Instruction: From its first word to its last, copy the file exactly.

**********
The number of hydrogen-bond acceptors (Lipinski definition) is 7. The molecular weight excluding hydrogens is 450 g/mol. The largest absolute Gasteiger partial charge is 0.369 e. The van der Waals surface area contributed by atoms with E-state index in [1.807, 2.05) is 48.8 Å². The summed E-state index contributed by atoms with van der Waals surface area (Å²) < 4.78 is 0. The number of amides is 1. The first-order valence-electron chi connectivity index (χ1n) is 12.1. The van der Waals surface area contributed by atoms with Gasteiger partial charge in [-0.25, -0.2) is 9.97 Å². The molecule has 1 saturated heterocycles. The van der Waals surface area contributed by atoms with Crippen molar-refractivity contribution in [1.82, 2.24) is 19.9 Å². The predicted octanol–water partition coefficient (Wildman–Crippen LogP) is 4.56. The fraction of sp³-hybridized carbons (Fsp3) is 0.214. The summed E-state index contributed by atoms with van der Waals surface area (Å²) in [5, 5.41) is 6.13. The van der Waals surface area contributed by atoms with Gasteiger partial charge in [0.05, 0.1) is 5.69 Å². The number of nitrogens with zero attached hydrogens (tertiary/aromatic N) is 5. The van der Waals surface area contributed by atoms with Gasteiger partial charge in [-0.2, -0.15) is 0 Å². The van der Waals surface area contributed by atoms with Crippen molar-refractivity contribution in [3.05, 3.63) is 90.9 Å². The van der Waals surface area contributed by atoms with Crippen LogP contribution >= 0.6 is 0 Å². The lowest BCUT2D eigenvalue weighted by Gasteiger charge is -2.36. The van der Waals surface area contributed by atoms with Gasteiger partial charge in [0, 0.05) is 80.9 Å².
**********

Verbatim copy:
The number of hydrogen-bond acceptors (Lipinski definition) is 7. The molecular weight excluding hydrogens is 450 g/mol. The largest absolute Gasteiger partial charge is 0.369 e. The van der Waals surface area contributed by atoms with E-state index in [1.807, 2.05) is 48.8 Å². The summed E-state index contributed by atoms with van der Waals surface area (Å²) < 4.78 is 0. The number of amides is 1. The first-order valence-electron chi connectivity index (χ1n) is 12.1. The van der Waals surface area contributed by atoms with Gasteiger partial charge in [-0.25, -0.2) is 9.97 Å². The molecule has 1 saturated heterocycles. The van der Waals surface area contributed by atoms with Crippen molar-refractivity contribution in [1.82, 2.24) is 19.9 Å². The predicted octanol–water partition coefficient (Wildman–Crippen LogP) is 4.56. The fraction of sp³-hybridized carbons (Fsp3) is 0.214. The summed E-state index contributed by atoms with van der Waals surface area (Å²) in [5, 5.41) is 6.13. The van der Waals surface area contributed by atoms with Gasteiger partial charge in [0.05, 0.1) is 5.69 Å². The number of nitrogens with zero attached hydrogens (tertiary/aromatic N) is 5. The van der Waals surface area contributed by atoms with Gasteiger partial charge in [-0.2, -0.15) is 0 Å². The van der Waals surface area contributed by atoms with Crippen molar-refractivity contribution in [3.05, 3.63) is 90.9 Å². The van der Waals surface area contributed by atoms with Crippen LogP contribution >= 0.6 is 0 Å². The lowest BCUT2D eigenvalue weighted by Gasteiger charge is -2.36. The van der Waals surface area contributed by atoms with Gasteiger partial charge in [0, 0.05) is 80.9 Å².